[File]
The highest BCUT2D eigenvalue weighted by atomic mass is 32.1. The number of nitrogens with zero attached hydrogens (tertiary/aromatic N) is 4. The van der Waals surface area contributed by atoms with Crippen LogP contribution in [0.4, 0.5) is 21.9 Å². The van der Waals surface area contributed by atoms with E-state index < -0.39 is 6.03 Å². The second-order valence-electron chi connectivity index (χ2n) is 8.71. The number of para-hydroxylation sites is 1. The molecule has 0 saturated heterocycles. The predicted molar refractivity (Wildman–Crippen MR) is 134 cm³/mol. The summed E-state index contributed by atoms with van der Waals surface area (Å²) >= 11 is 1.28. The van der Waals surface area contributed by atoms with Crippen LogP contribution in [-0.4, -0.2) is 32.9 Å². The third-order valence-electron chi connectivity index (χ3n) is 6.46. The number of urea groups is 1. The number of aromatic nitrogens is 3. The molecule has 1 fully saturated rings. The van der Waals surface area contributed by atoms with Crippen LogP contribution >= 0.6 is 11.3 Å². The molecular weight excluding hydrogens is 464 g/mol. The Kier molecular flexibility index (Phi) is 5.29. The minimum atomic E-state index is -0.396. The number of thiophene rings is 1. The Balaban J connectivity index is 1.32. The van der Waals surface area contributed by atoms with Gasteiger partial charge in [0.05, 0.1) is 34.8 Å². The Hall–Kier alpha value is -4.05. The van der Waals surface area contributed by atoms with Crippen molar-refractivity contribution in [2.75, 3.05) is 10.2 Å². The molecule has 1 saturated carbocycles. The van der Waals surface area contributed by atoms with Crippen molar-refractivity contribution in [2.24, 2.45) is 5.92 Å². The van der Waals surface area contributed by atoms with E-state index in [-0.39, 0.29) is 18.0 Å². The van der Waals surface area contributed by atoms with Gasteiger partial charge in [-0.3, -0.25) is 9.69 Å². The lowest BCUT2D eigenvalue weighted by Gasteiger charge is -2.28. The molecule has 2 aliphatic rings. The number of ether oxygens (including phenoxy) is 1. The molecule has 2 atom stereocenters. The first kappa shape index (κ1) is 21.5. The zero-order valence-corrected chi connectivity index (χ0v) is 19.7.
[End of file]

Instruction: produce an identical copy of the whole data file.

The highest BCUT2D eigenvalue weighted by atomic mass is 32.1. The number of nitrogens with zero attached hydrogens (tertiary/aromatic N) is 4. The van der Waals surface area contributed by atoms with Crippen LogP contribution in [0.4, 0.5) is 21.9 Å². The van der Waals surface area contributed by atoms with E-state index < -0.39 is 6.03 Å². The second-order valence-electron chi connectivity index (χ2n) is 8.71. The number of para-hydroxylation sites is 1. The molecule has 0 saturated heterocycles. The predicted molar refractivity (Wildman–Crippen MR) is 134 cm³/mol. The summed E-state index contributed by atoms with van der Waals surface area (Å²) >= 11 is 1.28. The van der Waals surface area contributed by atoms with Crippen LogP contribution in [-0.4, -0.2) is 32.9 Å². The third-order valence-electron chi connectivity index (χ3n) is 6.46. The number of urea groups is 1. The number of aromatic nitrogens is 3. The molecule has 1 fully saturated rings. The van der Waals surface area contributed by atoms with Crippen LogP contribution >= 0.6 is 11.3 Å². The molecular weight excluding hydrogens is 464 g/mol. The Kier molecular flexibility index (Phi) is 5.29. The minimum atomic E-state index is -0.396. The number of thiophene rings is 1. The Balaban J connectivity index is 1.32. The van der Waals surface area contributed by atoms with Gasteiger partial charge in [0.05, 0.1) is 34.8 Å². The Hall–Kier alpha value is -4.05. The van der Waals surface area contributed by atoms with Crippen molar-refractivity contribution in [2.75, 3.05) is 10.2 Å². The molecule has 1 saturated carbocycles. The van der Waals surface area contributed by atoms with Crippen molar-refractivity contribution in [2.24, 2.45) is 5.92 Å². The van der Waals surface area contributed by atoms with E-state index in [-0.39, 0.29) is 18.0 Å². The van der Waals surface area contributed by atoms with Gasteiger partial charge in [-0.3, -0.25) is 9.69 Å². The lowest BCUT2D eigenvalue weighted by Gasteiger charge is -2.28. The molecule has 2 aliphatic rings. The number of ether oxygens (including phenoxy) is 1. The molecule has 2 atom stereocenters. The first kappa shape index (κ1) is 21.5. The zero-order valence-corrected chi connectivity index (χ0v) is 19.7.